9AM – 5 PM Mayor’s Park at Fair Street, Cold Spring. What better way to spend a June Sunday than strolling alongside the Hudson River in the shadow of the majestic Hudson Highlands? Well, here’s an idea. Browse among rows of antiques dealers while you stroll. That’s the inviting combination proprietor Dave Cooke provides for the hundreds of antique collectors who make Cold Spring their destination point for his Cold Spring Antiques Show. The show, which will be held on Sun., June 14 from 9-5, will be held in Mayor’s Park near the end of Fair Street. Visitors to the show can ride the jolly green trolley throughout the Village and back to Mayor’s Park free of charge courtesy of the Cold Spring Antiques Dealers Association who sponsor the show. Admission: $6. Children free. For further info call Cooke at: (845) 265-4414 or visit:www.ColdSpringAntiqueShow.com.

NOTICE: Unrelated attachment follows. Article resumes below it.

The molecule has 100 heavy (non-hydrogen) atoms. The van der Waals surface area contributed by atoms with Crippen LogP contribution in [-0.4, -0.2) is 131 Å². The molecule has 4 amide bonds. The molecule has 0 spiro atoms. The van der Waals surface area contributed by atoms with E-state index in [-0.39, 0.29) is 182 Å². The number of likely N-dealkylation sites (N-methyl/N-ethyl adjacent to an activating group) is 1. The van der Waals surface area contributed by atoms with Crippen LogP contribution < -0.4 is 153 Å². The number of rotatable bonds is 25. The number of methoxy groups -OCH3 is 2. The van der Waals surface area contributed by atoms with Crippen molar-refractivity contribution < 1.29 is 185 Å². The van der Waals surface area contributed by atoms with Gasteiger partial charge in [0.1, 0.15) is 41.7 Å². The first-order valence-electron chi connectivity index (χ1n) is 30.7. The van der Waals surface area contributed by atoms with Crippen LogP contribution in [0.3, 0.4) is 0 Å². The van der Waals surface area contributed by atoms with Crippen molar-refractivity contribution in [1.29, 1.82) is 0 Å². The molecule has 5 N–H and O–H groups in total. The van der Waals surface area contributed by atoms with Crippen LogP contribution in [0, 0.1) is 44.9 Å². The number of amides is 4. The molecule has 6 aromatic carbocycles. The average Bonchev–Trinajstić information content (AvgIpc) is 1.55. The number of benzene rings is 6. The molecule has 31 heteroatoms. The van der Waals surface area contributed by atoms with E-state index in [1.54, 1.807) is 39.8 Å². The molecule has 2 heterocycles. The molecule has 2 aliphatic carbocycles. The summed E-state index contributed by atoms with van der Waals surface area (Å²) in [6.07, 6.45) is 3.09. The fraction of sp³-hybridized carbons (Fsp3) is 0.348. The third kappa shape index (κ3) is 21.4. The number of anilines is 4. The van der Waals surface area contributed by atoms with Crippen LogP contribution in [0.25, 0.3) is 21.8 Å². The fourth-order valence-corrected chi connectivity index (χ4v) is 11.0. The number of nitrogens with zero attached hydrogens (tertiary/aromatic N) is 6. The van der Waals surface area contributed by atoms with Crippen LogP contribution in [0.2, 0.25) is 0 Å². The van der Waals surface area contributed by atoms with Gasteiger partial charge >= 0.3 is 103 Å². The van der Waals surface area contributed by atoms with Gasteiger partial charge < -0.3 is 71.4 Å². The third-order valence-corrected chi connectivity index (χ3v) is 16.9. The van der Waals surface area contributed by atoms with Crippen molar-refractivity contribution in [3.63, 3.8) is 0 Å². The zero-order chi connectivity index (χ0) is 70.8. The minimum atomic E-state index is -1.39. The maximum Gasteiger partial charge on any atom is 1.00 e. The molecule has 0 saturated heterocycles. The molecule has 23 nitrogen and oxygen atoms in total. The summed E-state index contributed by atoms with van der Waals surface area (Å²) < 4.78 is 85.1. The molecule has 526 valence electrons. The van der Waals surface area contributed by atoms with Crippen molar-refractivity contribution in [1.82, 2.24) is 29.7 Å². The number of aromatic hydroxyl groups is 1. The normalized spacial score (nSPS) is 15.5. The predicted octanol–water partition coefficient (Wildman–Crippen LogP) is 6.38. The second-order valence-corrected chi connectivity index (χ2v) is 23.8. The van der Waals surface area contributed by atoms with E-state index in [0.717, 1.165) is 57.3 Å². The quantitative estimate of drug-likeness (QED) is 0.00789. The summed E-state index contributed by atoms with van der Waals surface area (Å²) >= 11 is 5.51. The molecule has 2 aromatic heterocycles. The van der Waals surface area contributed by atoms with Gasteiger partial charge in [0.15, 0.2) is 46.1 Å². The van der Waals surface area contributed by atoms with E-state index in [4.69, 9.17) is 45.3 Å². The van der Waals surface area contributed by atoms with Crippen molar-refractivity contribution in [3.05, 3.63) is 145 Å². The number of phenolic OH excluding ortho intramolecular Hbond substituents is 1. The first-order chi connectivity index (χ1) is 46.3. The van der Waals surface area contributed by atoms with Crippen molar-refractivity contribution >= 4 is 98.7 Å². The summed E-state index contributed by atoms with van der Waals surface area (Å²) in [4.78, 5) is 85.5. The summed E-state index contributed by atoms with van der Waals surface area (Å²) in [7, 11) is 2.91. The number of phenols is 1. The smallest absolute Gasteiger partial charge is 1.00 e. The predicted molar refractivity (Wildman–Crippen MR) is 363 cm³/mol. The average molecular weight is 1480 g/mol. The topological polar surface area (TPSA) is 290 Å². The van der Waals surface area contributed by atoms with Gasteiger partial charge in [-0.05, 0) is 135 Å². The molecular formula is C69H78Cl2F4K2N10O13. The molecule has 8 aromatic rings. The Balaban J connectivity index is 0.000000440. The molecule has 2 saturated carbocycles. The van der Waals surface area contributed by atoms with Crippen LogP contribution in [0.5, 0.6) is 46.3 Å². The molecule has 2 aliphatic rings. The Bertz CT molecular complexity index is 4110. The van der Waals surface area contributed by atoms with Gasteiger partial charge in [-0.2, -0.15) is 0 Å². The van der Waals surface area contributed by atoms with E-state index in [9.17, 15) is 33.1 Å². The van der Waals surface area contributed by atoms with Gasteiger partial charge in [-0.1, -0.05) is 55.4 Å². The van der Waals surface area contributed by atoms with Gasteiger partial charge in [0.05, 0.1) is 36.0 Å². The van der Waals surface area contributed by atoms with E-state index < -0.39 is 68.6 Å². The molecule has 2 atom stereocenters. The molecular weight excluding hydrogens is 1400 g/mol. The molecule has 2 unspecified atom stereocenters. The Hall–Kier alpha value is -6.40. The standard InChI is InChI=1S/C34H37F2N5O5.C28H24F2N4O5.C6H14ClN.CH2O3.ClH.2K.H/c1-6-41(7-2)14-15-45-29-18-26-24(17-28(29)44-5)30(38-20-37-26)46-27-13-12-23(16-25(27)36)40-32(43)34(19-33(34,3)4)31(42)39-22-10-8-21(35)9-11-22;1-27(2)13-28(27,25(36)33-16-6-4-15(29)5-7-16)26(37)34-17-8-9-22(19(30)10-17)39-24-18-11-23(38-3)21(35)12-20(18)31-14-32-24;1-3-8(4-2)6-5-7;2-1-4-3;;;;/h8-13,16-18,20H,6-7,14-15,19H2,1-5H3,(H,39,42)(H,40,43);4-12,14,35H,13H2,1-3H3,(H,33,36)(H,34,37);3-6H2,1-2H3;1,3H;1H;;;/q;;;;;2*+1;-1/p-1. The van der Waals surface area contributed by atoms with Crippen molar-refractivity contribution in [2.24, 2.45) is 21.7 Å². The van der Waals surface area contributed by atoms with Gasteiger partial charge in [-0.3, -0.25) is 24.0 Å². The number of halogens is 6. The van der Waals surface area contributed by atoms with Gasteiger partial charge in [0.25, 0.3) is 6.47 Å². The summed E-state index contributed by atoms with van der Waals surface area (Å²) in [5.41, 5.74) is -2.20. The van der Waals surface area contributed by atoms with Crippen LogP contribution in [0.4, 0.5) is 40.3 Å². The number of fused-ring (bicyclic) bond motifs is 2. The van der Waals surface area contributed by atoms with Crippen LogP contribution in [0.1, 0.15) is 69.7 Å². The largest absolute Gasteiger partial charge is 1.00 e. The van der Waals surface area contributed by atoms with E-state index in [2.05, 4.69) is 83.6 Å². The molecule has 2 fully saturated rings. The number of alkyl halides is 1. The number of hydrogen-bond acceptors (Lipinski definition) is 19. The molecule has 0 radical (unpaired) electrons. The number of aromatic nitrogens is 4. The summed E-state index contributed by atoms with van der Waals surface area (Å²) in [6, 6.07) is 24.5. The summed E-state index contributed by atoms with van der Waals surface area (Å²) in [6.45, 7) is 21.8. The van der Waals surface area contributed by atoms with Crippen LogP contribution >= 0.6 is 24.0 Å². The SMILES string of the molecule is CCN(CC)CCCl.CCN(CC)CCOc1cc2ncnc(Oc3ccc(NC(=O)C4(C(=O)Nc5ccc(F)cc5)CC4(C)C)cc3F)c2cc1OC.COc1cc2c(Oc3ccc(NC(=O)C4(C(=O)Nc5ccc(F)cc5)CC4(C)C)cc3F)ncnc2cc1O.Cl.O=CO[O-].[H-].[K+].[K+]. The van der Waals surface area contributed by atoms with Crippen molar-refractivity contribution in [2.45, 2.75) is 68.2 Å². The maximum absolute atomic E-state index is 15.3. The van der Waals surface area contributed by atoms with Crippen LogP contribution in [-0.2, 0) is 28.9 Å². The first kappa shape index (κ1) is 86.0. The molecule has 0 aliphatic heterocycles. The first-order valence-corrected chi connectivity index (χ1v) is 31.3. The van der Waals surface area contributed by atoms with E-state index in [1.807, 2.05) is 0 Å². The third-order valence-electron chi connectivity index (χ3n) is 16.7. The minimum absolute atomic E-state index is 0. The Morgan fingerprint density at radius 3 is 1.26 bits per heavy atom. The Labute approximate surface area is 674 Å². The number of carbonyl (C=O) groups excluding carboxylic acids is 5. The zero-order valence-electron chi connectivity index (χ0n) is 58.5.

1:00 p.m. Westmorland Sanctuary Bedford, NY. Director Steve Ricker will lead a leisurely hike to show us the secret places where the young animals, birds, and even plants are hiding. All ages are welcome. Degree of Difficulty: Easy Register by calling (914) 666-8448. Dogs not allowed .
2PM – Putnam Arts Council at Tilly Foster Farm. A free lecture in cooperation with Southeast Museum.
4PM – Garrison. This year’s Family Festival is shaping up to be our best ever, with music from bluegrass band No Brakes and folk artist Margaret Vetare, as well as a musical set especially for kids with Stacy Labriola & Friends. There will be a terrific BBQ dinner and lots of fun outdoor activities. New this year: a raffle with great prizes including a kayak from Hudson Valley Outfitters, a family photo shoot from Photography by Frank Famularo, and a summer veggie bounty basket from Second Wind CSA. Tickets are on sale now at the Land Trust office. Festival admission (inc. BBQ dinner) is: * $10 in advance / $15 at the door per individual and * $25 in advance / $30 at the door per family. All proceeds from these events benefit the Haldane School Foundation and The Garrison Children’s Education Fund in support of environmental programming in our schools. For more information, please contact HHLT at: 845-424-3358 or email@example.com.